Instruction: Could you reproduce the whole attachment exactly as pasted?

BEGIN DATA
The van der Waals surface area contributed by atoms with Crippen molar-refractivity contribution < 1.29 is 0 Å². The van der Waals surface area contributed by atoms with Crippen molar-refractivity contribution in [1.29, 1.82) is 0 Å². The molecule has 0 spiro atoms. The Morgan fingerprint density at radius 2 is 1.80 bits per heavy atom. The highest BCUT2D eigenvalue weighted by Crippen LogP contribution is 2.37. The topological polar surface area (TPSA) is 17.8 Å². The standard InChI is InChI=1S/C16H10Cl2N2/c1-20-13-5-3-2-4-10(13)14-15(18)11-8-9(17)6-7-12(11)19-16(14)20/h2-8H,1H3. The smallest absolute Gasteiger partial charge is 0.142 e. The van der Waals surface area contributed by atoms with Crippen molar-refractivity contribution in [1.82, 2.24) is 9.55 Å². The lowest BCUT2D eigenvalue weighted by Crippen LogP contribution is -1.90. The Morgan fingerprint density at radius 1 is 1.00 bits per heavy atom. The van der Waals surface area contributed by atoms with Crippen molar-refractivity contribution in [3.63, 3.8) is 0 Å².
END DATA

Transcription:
The van der Waals surface area contributed by atoms with Crippen molar-refractivity contribution < 1.29 is 0 Å². The van der Waals surface area contributed by atoms with Crippen molar-refractivity contribution in [1.29, 1.82) is 0 Å². The molecule has 0 spiro atoms. The Morgan fingerprint density at radius 2 is 1.80 bits per heavy atom. The highest BCUT2D eigenvalue weighted by Crippen LogP contribution is 2.37. The topological polar surface area (TPSA) is 17.8 Å². The standard InChI is InChI=1S/C16H10Cl2N2/c1-20-13-5-3-2-4-10(13)14-15(18)11-8-9(17)6-7-12(11)19-16(14)20/h2-8H,1H3. The smallest absolute Gasteiger partial charge is 0.142 e. The van der Waals surface area contributed by atoms with Crippen molar-refractivity contribution in [1.82, 2.24) is 9.55 Å². The lowest BCUT2D eigenvalue weighted by Crippen LogP contribution is -1.90. The Morgan fingerprint density at radius 1 is 1.00 bits per heavy atom. The van der Waals surface area contributed by atoms with Crippen molar-refractivity contribution in [3.63, 3.8) is 0 Å².